- Lambing, John H., et al., 1994, Physical, chemical, and biological data for detailed study of the Sun River Irrigation Project, Freezout Lake Wildlife Management Area, and Benton Lake National Wildlife Refuge, west-central Montana, 1990-92, with selected data for 1987-89. May 1994. Open-file report 94-120.
- Land & Water Consulting, Inc., Missoula, MT., 2002, Montana Dept. of Transportation Wetland Mitigation Monitoring Report, Year 2002: Roundup Wetland, Roundup, Montana. Proj. No. 130091.031. February 2003. In 2002 Wetland Mitigation Monitoring Reports, Vol. II.
- Lenard, S., J. Carlson, J. Ellis, C. Jones, and C. Tilly. 2003. P. D. Skaar's Montana Bird Distribution, 6th Edition. Montana Audubon: Helena, MT, 144 pp.
- Maxon, S.J. and M.R. Riggs. 1996. Habitat use and nest success of overwater nesting ducks in westcentral Minnesota. J. Wildl. Manage. 60(1): 108-119.
- Palmer, R. S. 1962. Handbook of North American birds. Vol. 1. Loons through flamingos. Yale University Press, New Haven. 567 pp.
- Salt, W.R. and J.R. Salt. 1976. The birds of Alberta. Hurtig Publishers, Edmonton, Alberta. xv + 498 pp.
- Schladweiler, Philip, and John P. Weigand., 1983, Relationships of endrin and other chlorinated hydrocarbon compounds to wildlife in Montana, 1981-1982. September 1983.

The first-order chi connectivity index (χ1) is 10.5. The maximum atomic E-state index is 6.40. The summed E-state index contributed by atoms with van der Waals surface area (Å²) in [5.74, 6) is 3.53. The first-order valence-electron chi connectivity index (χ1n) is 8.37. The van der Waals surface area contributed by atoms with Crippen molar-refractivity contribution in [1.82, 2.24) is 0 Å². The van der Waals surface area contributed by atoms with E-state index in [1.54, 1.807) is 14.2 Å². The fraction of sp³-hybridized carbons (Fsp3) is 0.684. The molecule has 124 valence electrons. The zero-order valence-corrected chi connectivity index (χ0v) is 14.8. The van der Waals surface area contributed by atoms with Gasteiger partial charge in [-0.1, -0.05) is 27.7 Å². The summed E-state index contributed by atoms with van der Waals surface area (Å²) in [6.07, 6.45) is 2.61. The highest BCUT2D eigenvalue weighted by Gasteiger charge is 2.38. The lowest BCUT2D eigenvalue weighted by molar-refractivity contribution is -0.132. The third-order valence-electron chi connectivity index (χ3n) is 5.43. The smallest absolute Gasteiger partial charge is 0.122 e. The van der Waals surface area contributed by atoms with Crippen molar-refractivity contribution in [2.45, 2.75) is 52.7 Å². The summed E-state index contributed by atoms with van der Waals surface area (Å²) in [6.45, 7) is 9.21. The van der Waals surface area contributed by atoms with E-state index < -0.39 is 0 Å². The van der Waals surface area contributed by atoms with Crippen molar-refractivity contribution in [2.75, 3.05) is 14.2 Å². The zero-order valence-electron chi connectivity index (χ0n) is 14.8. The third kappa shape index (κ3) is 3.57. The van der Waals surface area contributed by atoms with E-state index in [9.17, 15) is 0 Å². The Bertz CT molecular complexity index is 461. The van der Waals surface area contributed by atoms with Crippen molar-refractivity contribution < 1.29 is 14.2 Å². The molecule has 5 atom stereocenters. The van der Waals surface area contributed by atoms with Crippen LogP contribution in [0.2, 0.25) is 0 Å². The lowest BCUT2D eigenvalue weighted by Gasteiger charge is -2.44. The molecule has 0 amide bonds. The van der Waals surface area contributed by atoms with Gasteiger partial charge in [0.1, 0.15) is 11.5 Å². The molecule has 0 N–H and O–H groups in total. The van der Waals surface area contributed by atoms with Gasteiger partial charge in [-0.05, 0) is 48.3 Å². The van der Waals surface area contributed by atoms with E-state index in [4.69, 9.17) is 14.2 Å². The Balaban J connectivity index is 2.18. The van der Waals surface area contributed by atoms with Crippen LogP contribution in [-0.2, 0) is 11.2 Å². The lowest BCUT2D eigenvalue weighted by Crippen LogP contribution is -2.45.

- Stewart, R.E. and H.A. Kantrud. 1973. Ecological distributions of breeding waterfowl populations in North Dakota. J. Wildl. Manage. 37(1): 39-50.
- The Anaconda Co., 1976, Wildlife survey: The Anaconda Company Berkeley Complex 1976 Proposed Permit Area. May 6, 1976.
- Thunderbird Wildlife Consulting, Inc., Gillette, WY., 2003, Spring Creek Mine 2002 Wildlife Monitoring. March 2003.
- U.S. Forest Service. 1991. Forest and rangeland birds of the United States: Natural history and habitat use. U.S. Department of Agriculture, Forest Service Agricultural Handbook 688. 625 pages.
- Western Energy Co., Colstrip, MT., 1980, Western Energy Company Rosebud Mine, Colstrip, Montana: Annual Wildlife Report, 1980.
- Wetlands West, Inc., Bozeman, MT., and Land & Water Consulting, Inc., Missoula, MT., 2002, Montana Dept. of Transportation Wetland Mitigation Monitoring Report, Year 2001: Wigeon Reservoir, Alzada, Montana. Proj. No. 130091.028. July 2002. In 2001 Wetland Mitigation Monitoring Reports, Vol. II.
- Additional Sources of Information Related to "Birds"